The P4 Agreement has a number of unique and/or interesting provisions.  In general, the Agreement is notable for its avowedly strategic nature.  The member countries do not have significant economic synergies, nor are they an obvious geographical grouping.  While the Agreement is less driven by economic considerations than many other RTAs, it does have a clearly thought out strategic purpose.  The Agreement seeks to be a model for a broader Asia-Pacific agreement.  The fact that there will soon be negotiations to expand the P4 into a broader TPP that will include the United States, Australia, Peru and Vietnam is completely in keeping with the goals of the Agreement.  This document will highlight a few unique and/or otherwise interesting aspects of the P4 text, drawing comparisons with the existing FTAs of the current P4 members as well as the countries that will be involved in the initial TPP expansion.


Last Updated on Tuesday, 16 March 2010 02:06
TPP & Services PDF Print E-mail

Trans-Pacific Partnership Negotiations - Services

Jane Kelsey, Faculty of Law, University of Auckland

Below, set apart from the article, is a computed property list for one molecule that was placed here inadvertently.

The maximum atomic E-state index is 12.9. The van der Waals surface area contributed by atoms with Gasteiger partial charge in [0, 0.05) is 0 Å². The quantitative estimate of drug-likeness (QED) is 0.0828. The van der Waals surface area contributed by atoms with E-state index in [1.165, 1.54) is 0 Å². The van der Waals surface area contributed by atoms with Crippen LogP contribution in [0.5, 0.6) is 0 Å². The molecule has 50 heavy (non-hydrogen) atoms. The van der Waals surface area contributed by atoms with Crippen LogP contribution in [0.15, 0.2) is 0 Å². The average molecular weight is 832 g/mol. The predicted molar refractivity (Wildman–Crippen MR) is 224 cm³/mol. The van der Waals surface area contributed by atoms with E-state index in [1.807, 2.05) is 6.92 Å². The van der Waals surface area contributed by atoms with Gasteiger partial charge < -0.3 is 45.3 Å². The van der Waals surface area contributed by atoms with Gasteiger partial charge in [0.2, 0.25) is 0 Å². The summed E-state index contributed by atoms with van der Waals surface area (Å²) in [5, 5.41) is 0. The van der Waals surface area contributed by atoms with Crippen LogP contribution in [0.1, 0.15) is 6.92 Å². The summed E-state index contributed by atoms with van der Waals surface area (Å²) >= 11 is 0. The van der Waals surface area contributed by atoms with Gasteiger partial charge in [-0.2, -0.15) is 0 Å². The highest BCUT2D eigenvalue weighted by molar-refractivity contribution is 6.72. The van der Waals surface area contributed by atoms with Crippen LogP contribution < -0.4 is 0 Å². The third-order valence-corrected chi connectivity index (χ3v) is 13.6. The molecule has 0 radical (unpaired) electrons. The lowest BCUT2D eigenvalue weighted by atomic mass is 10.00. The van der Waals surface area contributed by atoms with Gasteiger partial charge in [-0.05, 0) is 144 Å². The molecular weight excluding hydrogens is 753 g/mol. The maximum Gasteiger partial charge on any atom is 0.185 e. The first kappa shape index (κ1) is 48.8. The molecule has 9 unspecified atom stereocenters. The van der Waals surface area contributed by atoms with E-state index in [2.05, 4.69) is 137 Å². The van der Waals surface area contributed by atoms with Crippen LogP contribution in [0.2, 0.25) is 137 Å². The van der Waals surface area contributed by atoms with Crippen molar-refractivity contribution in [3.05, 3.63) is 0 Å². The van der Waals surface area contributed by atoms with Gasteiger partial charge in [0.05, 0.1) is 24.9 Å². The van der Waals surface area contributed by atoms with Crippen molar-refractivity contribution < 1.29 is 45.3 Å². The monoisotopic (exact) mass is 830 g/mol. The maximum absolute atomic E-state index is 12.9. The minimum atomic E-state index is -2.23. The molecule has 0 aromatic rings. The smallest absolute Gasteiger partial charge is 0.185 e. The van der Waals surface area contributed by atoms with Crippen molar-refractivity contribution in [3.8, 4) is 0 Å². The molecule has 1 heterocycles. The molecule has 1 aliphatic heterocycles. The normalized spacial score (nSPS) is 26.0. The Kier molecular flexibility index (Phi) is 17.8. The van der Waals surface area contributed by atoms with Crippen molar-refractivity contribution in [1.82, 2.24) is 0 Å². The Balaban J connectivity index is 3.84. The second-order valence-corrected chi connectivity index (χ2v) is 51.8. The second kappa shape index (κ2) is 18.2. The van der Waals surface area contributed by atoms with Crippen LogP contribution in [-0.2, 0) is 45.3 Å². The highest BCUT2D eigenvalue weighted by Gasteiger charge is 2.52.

A very aggressive approach will be taken to the services/investment negotiations for the TPP. The goal is less about opening markets than a desire to create an integrated set of precedents on structure, rules, regulatory disciplines, systemic sectoral coverage, financial services, capital movements and investor rights and protection within a single text that can be advanced as a benchmark in the GATS, other FTAs and APEC.


Last Updated on Tuesday, 16 March 2010 10:08
TPP & Agriculture PDF Print E-mail
TPP Colloquium: Agriculture

by Dave Adamson, School of Economics, University of Queensland


The object of free trade is a noble yet flawed concept. No trade is free and all actions have consequences beyond the immediate analysis.
In micro and macro economics 101 the concept of economic growth becomes the gilded lily where the benefits of removing all
barriers to trade allows for the perfect allocation of scarce resources to improve our chances of meeting our unlimited wants.
Economic doctrine however has to operate within the flawed human world of politics, subjectivity, international and national agreements,
biophysical limits, transportation networks and irrational behaviour.

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The goal of this section on agriculture is to look at: the problems with international trade and agriculture; Australia’s current free trade
approach; and examine the sticking points for agriculture in any FTA.

Last Updated on Monday, 22 March 2010 21:07